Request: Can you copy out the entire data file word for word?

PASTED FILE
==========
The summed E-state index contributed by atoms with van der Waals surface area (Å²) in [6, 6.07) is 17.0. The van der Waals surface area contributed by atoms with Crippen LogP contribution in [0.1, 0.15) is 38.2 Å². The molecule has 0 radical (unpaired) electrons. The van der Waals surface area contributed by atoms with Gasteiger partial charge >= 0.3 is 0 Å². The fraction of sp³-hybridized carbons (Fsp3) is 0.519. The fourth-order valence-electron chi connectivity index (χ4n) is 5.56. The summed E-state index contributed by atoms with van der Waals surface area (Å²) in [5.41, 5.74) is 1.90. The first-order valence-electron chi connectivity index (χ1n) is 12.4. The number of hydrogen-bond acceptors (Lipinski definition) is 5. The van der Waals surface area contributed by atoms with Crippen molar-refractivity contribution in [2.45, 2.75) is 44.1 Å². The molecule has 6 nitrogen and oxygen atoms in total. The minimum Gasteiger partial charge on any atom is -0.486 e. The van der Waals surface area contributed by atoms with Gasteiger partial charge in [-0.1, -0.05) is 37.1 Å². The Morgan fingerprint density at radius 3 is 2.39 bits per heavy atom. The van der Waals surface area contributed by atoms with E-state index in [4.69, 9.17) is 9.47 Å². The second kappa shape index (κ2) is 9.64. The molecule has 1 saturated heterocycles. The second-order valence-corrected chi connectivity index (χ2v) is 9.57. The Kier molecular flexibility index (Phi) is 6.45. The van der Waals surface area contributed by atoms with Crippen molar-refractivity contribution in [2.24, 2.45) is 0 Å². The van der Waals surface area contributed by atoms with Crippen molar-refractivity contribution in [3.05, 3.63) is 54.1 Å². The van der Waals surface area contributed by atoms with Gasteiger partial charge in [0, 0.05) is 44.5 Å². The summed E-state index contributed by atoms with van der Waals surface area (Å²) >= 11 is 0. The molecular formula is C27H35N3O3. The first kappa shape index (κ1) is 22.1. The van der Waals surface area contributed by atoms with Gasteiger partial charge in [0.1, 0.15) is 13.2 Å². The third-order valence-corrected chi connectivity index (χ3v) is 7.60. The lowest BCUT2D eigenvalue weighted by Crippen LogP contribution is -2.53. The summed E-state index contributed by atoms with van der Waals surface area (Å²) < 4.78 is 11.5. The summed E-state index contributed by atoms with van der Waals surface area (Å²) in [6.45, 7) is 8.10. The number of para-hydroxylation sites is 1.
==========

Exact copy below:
The summed E-state index contributed by atoms with van der Waals surface area (Å²) in [6, 6.07) is 17.0. The van der Waals surface area contributed by atoms with Crippen LogP contribution in [0.1, 0.15) is 38.2 Å². The molecule has 0 radical (unpaired) electrons. The van der Waals surface area contributed by atoms with Gasteiger partial charge >= 0.3 is 0 Å². The fraction of sp³-hybridized carbons (Fsp3) is 0.519. The fourth-order valence-electron chi connectivity index (χ4n) is 5.56. The summed E-state index contributed by atoms with van der Waals surface area (Å²) in [5.41, 5.74) is 1.90. The first-order valence-electron chi connectivity index (χ1n) is 12.4. The number of hydrogen-bond acceptors (Lipinski definition) is 5. The van der Waals surface area contributed by atoms with Crippen molar-refractivity contribution in [2.45, 2.75) is 44.1 Å². The molecule has 6 nitrogen and oxygen atoms in total. The minimum Gasteiger partial charge on any atom is -0.486 e. The van der Waals surface area contributed by atoms with Gasteiger partial charge in [-0.1, -0.05) is 37.1 Å². The Morgan fingerprint density at radius 3 is 2.39 bits per heavy atom. The van der Waals surface area contributed by atoms with E-state index in [4.69, 9.17) is 9.47 Å². The second kappa shape index (κ2) is 9.64. The molecule has 1 saturated heterocycles. The second-order valence-corrected chi connectivity index (χ2v) is 9.57. The Kier molecular flexibility index (Phi) is 6.45. The van der Waals surface area contributed by atoms with Crippen molar-refractivity contribution in [2.24, 2.45) is 0 Å². The van der Waals surface area contributed by atoms with Crippen molar-refractivity contribution in [3.05, 3.63) is 54.1 Å². The van der Waals surface area contributed by atoms with Gasteiger partial charge in [0, 0.05) is 44.5 Å². The summed E-state index contributed by atoms with van der Waals surface area (Å²) >= 11 is 0. The molecular formula is C27H35N3O3. The first kappa shape index (κ1) is 22.1. The van der Waals surface area contributed by atoms with Gasteiger partial charge in [0.1, 0.15) is 13.2 Å². The third-order valence-corrected chi connectivity index (χ3v) is 7.60. The lowest BCUT2D eigenvalue weighted by Crippen LogP contribution is -2.53. The summed E-state index contributed by atoms with van der Waals surface area (Å²) < 4.78 is 11.5. The summed E-state index contributed by atoms with van der Waals surface area (Å²) in [6.45, 7) is 8.10. The number of para-hydroxylation sites is 1.